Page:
Tuesday, 21 October 2014

Class Six and the Nits of Doom by Sally Prue. ...reviewed by Adèle Geras

I know I am always doing it: the very opposite of what you're supposed to do.  The etiquette is: you don't puff the work of your friends. Indeed, you go to great lengths to avoid mentioning it, lest you be accused of bias.

I'm quite happy to be accused of bias. I am biased in favour of those of my acquaintance who just happen to be good writers. Because I'm a writer, I have a lot of friends like this...and Sally Prue is one of them. I make a point of bringing their latest work to the attention of the wider world and I don't feel in the least guilty about it. I have, I promise you, a HUGE pile of stuff by people I know which I have no intention of reviewing. 

Sally Prue's little book needs  critical attention for two reasons. First, because it's good but more importantly, it's one of a specific kind of book which never gets noticed at all.  This is the small, not very flashy narrative for younger readers: the kind of thing you'd find in a classroom but not on the pages of the Sunday Times. 

These are often the books to which children have most access. They are short, which means that they're accessible at a time when readers need good meaty stuff to move them on to really demanding books. They must be simple without being stupid. This is not as easy to achieve as it looks.  It helps when there's an occasional line drawing to pull the child through the  story.  It helps greatly if they're funny. And if they're written by someone who takes as much care with every sentence as Prue does, then the readers are in luck and this slim volume will be excellent exercise for those parts of the brain that are needed to turn children into enthusiastic lovers of every kind of book.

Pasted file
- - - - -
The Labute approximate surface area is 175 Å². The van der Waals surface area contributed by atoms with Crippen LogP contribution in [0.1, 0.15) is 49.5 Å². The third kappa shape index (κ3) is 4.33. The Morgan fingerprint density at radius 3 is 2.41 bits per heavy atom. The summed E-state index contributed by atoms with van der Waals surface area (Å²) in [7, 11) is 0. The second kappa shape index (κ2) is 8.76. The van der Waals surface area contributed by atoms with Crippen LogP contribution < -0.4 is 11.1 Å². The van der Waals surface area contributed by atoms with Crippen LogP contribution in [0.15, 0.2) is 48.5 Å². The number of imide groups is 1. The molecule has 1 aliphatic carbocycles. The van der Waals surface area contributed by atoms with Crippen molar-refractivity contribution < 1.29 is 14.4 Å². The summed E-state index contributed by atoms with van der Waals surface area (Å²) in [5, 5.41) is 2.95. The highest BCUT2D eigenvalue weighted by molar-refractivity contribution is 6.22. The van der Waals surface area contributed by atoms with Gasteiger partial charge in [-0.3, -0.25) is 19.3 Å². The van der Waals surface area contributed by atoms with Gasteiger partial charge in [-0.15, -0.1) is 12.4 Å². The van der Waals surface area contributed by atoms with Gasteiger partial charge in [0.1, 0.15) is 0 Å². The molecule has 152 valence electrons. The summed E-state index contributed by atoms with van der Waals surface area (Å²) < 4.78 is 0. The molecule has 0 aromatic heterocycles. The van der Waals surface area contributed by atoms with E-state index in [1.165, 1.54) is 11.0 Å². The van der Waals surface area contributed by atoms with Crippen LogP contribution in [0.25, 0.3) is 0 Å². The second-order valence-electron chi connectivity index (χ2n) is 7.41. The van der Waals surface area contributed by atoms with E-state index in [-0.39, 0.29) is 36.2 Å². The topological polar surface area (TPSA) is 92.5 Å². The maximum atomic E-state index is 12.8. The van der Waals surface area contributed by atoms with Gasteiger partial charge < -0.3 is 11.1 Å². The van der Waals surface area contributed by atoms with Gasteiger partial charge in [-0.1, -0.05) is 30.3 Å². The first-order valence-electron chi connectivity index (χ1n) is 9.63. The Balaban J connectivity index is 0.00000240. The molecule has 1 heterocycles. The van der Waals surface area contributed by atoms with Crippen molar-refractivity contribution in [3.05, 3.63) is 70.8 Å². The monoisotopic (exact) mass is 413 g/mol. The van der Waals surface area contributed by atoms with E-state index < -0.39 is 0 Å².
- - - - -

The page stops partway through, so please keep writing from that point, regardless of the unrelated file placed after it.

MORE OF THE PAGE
Class Six and the Nits of Doom.... an immediately interesting title...poses a what if which has probably often crossed the mind of disgruntled pupils: what if Miss is actually a witch? 
I'm not giving too much away when I tell you that this year,  in Class Six, Miss is not only a bona fide witch, but also one who doesn't limit herself to the more fluffy and child - friendly enchantments. On the contrary, these spells can be properly nasty and the way Class Six copes with them strikes me as admirably stoical. Not only that: whenever someone suggests getting adult help of some kind, his or her fellows say, to all intents and purposes, "Naah, don't bother, they won't believe us. "

So the pupils deals with this predicament as best they can. The dénouement, when it comes, is exactly right. But along the way there are the incidental delights of Prue's writing, which is both hilarious and quite sharp.  

Also, the fact that Class Six can be going through what it is going through while the rest of the school goes on around it unawares, says something quite profound about the way we deal with problems affecting our close neighbours but not ourselves ....this is something to go on thinking about when the fun and games are over. 

Whatever its deeper significance,  Prue has written a jolly good romp which moves at a cracking pace and those who've just begun to read fluently will love it.



adele said...

Indulgent readers please excuse the change of FONT in the middle of this...I prefer the second font. I will try and correct the anomaly when I get back this evening. Sorry!

Penny Dolan said...

This sounds just the sort that children enjoy finding on the school book shelves - the kind of story that brightens "reading time" and matters at an important stage of reading. As you say, Adele, such writing takes real skill.

Anonymous said...

My children, 5 and 7, adore this book. We've had it twice at reading time, and it never fails to elicit howls of laughter, especially the gorgeous Slacker Punchkin, whose name alone makes my son giggle like a lunatic.

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